Tuesday, August 16, 2011

The Archduke’s Cursed Car

It has been said over the years that the June 28, 1914 assassination of Archduke Franz Ferdinand of Austria and his wife Sophie at the hands of a Serbian nationalist secret society known as the “Black Hand” started World War l. 

This is not entirely true the reason being that the Austrian Emperor Franz Josef and most of the Austrian people, admitting it was a tragedy, were not exactly saddened by this event. The Archduke was not popular so actually no one cared. What really started World War l were events that occurred after the assassination.

Austria-Hungry had been looking for an excuse to engage in a war with Serbia in order to weaken or destroy them so they could take back territory in the Balkans that they had lost during the Balkan Wars. 

They needed Germany’s support in order to do this and with the assassination they were able to secure a promise from Germany that they would aid them with a war against Serbia and possibly Russia in the off chance they entered the war because of a treaty they held with Serbia. 

The Austro-Hungarians didn’t think this would occur, in fact they thought it would be a small war that would end quickly. Unfortunately, Russia did enter the war. World War l escalated into one of the bloodiest wars in human history. By the end, 15 million people had died.

So what does all this have to do with a cursed car? 

A Graf and Stift was the most luxurious automobile in the early 1900s. One of their most prestigious customers was the Austro-Hungarian court. When Archduke Franz Ferdinand went on that fateful state visit to Bosnia with his wife he took his new red Graf & Stift limousine. 

While driving through the crowded streets of Sarajevo, a Black Hand gunman approached the open touring car firing the shots that killed the two passengers.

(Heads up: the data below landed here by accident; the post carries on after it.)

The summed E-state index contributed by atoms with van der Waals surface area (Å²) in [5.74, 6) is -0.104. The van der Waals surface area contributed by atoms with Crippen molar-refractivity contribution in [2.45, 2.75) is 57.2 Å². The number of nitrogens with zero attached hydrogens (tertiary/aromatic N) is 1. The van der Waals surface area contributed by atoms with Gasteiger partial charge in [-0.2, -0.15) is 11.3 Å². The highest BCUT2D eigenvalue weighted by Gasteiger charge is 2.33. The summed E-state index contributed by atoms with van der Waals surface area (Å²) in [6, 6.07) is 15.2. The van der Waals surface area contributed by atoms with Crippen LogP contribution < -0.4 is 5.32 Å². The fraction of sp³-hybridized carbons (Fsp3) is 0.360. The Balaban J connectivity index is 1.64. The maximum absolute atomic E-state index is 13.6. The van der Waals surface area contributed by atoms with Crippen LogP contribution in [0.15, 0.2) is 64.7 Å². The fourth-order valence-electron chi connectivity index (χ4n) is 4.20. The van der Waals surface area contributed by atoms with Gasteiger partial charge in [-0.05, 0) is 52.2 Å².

The archduke’s car is called “the automobile that started World War I,” but as I discussed above it wasn’t the assassination—so this is a misnomer. 

The deaths of the archduke and his wife were just the beginning of a series of tragedies connected to this automobile. Some say that Ferdinand and Sophie left a ghostly imprint on the car. Regardless of whether this is true or not the car is truly cursed.

This is the archduke's Graf & Shift with a double phaeton body.
It is powered by a 4 cylinder engine with 32 HP.
The first owner after the Archdukes’ death was a General Potiorek. He developed mental problems and later died in an insane asylum. 

An army captain, the next owner; died in an accident after hitting and killing two peasants on the road. 

The governor of Yugoslavia bought the car, he had four accidents in four months while driving the car; the last resulted in the amputation of his right arm. 

The governor sold the car to a doctor, who lost his life when the car overturned and crushed him.

With each successive owner the tragedies continued. They were either injured or killed in accidents while in possession of the car. 

In all, thirteen people associated with the car died—it was then taken out of service. 

Today this supposedly haunted Graf & Stift automobile is displayed at the War History Museum in Vienna—the bullet holes from the assassination are still visible.

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